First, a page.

The inspiration for this burger came from my lamb burger recipe, in which I blend ground lamb with lots of spices and a combination of Parmigiano-Reggiano and Pecorino cheeses. Richard Arakelian, a chef colleague, asked me why I never use ground turkey in a burger, and furthermore why I rarely use American cheeses, like cheddar, in my recipes. I interpreted his question as a challenge, and the result is turkey burgers unlike any you have had – absolutely exploding with flavours and masala. If you prefer, you can substitute turkey with ground white or dark meat chicken or ground pork. I serve the burger with tomato chutney, which always finds a home on my table. This version of the chutney is a little different because of the addition of peanuts, which give a wonderful texture.

  • Serves


  • Cook Time



  • 570 gm ground turkey
  • 85 gm tightly packed shredded cheddar cheese
  • 2 tbsp canola oil or any neutral oil
  • 1 tsp cumin seeds
  • 1 tsp sea salt
  • 1/2 tsp freshly ground black pepper
  • 1/4 tsp red pepper flakes
  • 8 curry leaves, finely chopped
  • 4 toasted burger buns
  • 2-3 small red onion, finely minced
  • 1/2 jalapeño, finely diced
  • 1/4 cup chopped fresh coriander leaves
  • Raita for serving
  • Tomato-Onion-Peanut Chutney for serving

For Tomato-Onion-Peanut Chutney

  • 1.6 kg tomatoes, roughly chopped
  • 255 gm tomato paste or purée 
  • 145 gm raw skinned peanuts
  • 160 ml neutral-flavoured oil (like canola or grapeseed)
  • 2 tbsp sugar
  • 1 tbsp sea salt or to taste
  • 2 tsp brown mustard seeds
  • 2 tsp cumin seeds
  • 1 tsp sambar powder
  • 1/2 tsp ground turmeric
  • 1/2 tsp red chilli powder
  • 36 fresh or 54 frozen curry leaves, roughly torn
  • 12 dried red chillies
  • 3-4 medium red onions, halved and thinly sliced


For Tomato-Onion-Peanut Chutney

  1. Heat the oil with the curry leaves, chillies, mustard seeds and cumin over medium-high heat for about 2 minutes until the cumin is golden and fragrant.
  2. Stir in the turmeric and cook for a minute or two until the chillies darken.
  3. Toss in the onions and cook until they have wilted and are opaque. This will take 5-7 minutes.
  4. Add the peanuts, cook for 3 minutes, and follow up with tomatoes, tomato paste or purée, sugar, sambar powder, red chilli powder and salt.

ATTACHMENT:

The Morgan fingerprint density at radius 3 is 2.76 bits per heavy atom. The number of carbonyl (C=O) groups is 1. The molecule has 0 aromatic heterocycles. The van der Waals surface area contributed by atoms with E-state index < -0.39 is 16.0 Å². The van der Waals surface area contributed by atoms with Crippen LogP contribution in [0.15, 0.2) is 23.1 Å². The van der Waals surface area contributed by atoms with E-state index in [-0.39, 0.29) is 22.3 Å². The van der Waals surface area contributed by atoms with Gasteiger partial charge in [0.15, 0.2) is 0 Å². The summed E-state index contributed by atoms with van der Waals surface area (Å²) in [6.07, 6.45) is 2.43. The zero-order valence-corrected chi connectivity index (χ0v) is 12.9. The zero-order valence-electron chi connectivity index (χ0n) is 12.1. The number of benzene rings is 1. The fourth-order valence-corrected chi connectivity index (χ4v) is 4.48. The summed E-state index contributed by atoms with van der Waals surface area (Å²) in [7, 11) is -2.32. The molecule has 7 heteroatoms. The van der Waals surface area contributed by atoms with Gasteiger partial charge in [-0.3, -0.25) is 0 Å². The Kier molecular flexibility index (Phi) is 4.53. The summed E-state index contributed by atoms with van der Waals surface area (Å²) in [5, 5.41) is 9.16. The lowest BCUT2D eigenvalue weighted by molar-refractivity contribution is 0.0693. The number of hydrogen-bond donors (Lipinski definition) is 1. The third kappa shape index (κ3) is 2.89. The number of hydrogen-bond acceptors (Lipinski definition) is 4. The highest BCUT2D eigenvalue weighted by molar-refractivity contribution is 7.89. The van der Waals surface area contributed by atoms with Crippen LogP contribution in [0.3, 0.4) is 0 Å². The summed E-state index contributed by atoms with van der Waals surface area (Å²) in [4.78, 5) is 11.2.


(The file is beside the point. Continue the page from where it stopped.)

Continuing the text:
5. Cook for 10 minutes, stirring often, pressing the tomatoes up against the sides of the pot to crush them.
  6. Reduce the heat to medium and cook for 20-35 minutes, stirring often, until the tomato juices are reduced and the chutney is thick and jammy. In the summer, when tomatoes are juicy, it may take longer to thicken; in the winter, it may happen more quickly.
  7. Taste, add more salt if needed, and transfer to an airtight container. Refrigerate for up to 1 week. You'll get about 6 cups of chutney.

For Burger

  1. Place 1 tablespoon of the oil, curry leaves, cumin seeds, black pepper and red pepper flakes in a large frying pan over medium-high heat, stirring often, and cooking for about 2 minutes until the cumin seeds are fragrant and lightly browned.
  2. Add the onion and cook for 2-3 minutes, stirring often, until translucent.
  3. Transfer the mixture to a bowl and set aside to cool.
  4. Place the ground turkey in a large mixing bowl and gently knead in the remaining ingredients. Stir in the onion mixture and form into four patties.
  5. Wipe out the frying pan with a paper towel. Heat over medium-high for 2 minutes, add 1 tablespoon oil and then drop in the patties. Reduce the heat to medium and cook for about 4 minutes until browned. Flip and cook until the other side is browned and the centre is cooked to your preferred doneness (I like mine slightly pink).
  6. Place the burgers on the toasted buns, add a dollop of raita and Tomato-Onion-Peanut Chutney, and serve. 
Suvir Saran

Suvir Saran

Suvir Saran, the Chef-Owner of The House of Celeste in Gurgaon, is Scroll Food’s Chef of the Month for August. A legend in New York’s food circles, Chef Suvir garnered a Michelin star at Devi, a first for Indian cuisine restaurants in North America. He is the chairman of Asian Culinary Studies for the Culinary Institute of America and has written three cookbooks: ‘Indian Home Cooking: A Fresh Introduction to Indian Food’, ‘American Masala: 125 New Classics from My Home Kitchen’ and ‘Masala Farm: Stories and Recipes from an Uncommon Life in the Country’. His fourth book, ‘Instamatic: A Chef’s Deeper More Thoughful Look into Today’s Instaworld’, released earlier this year. Chef Saran’s approachable style helped demystify Indian cuisine in the US and ultimately formed American Masala, his culinary philosophy that celebrates the best of Indian and American cooking.

See more